Most Local Schools Could Lose Out in Proposed Changes to Funding

Fundamental changes to how individual annual school budgets are calculated will have a negative impact on most local schools. That was the stark warning after it was recently revealed to the Education Committee at Stormont that huge numbers of schools would be receiving less money following a revision to the Common Funding Scheme.

East Antrim UUP MLA Roy Beggs Jnr said;
“Local schools definitely need to be aware of what the Department of Education is proposing. Following a raft of changes to how every schools annual budget is calculated, known as the Common Funding Formula, large numbers of local primaries and post primaries are going to be hit from next year onwards.

I have had sight of the hypothetical reworked budget for 2013-2014 had it been based on the revised calculations and it is clear that had these cuts been brought in this year they would have had a devastating impact on local schools and parents.

Using this year’s figures as a benchmark it is clear that when the changes are brought in from next April the cuts will be severe. The modelling for this year’s budgets reveal that schools affected would include Larne High School losing £ 23,942 from its budget, Greenisland Primary losing £19,883 and St Anthony’s Larne losing £17,767.”

Ulster Unionist education spokesperson and Vice Chair of the Committee at Stormont, Danny Kinahan MLA, added;
“On the whole, John O’Dowd’s proposed new funding model will leave the majority of schools worse off. I accept that not enough is being done to tackle social disadvantage in schools and particular the on-going correlation between disadvantage and education attainment is absolutely shameful.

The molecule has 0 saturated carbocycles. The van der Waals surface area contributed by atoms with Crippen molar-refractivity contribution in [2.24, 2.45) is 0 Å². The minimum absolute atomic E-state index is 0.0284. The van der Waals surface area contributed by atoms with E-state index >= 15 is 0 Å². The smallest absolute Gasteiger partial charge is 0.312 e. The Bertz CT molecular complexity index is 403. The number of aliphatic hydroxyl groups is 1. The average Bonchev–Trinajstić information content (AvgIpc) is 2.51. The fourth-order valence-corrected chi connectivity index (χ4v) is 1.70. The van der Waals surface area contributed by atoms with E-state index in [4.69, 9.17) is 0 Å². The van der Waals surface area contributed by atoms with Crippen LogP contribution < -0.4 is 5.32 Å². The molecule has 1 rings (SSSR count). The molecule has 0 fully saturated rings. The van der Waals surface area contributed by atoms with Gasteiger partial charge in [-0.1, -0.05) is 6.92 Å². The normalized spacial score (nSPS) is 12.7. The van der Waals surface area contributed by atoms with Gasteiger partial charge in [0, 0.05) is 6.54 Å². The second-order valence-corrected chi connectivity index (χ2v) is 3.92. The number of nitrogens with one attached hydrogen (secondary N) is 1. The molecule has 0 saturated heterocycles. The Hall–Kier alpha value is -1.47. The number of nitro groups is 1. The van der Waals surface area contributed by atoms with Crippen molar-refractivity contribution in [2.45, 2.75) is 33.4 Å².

I do not believe, however, that schools that are achieving or have an enrolment with fewer kids entitled to Free School Meals should have to carry the burden. It’s simply a case of robbing Peter to pay Paul.

Over the summer months I wrote to every individual school in Northern Ireland, firstly to let them know that the Department was even proposing to reduce their budget and then secondly to ask them about the impact such a cut would have on their school. The responses were frightening – but an overall trend quickly developed; teachers, especially those working with children with special needs, will be laid off. That simply can’t be allowed to happen.

I would urge all schools, parents and the wider community to respond to this consultation, which runs until the 17th October, and call for a new formula which does not cut the budget of most schools here. Anyone who would wish to see for themselves the projected impact on school budgets can find the information at”

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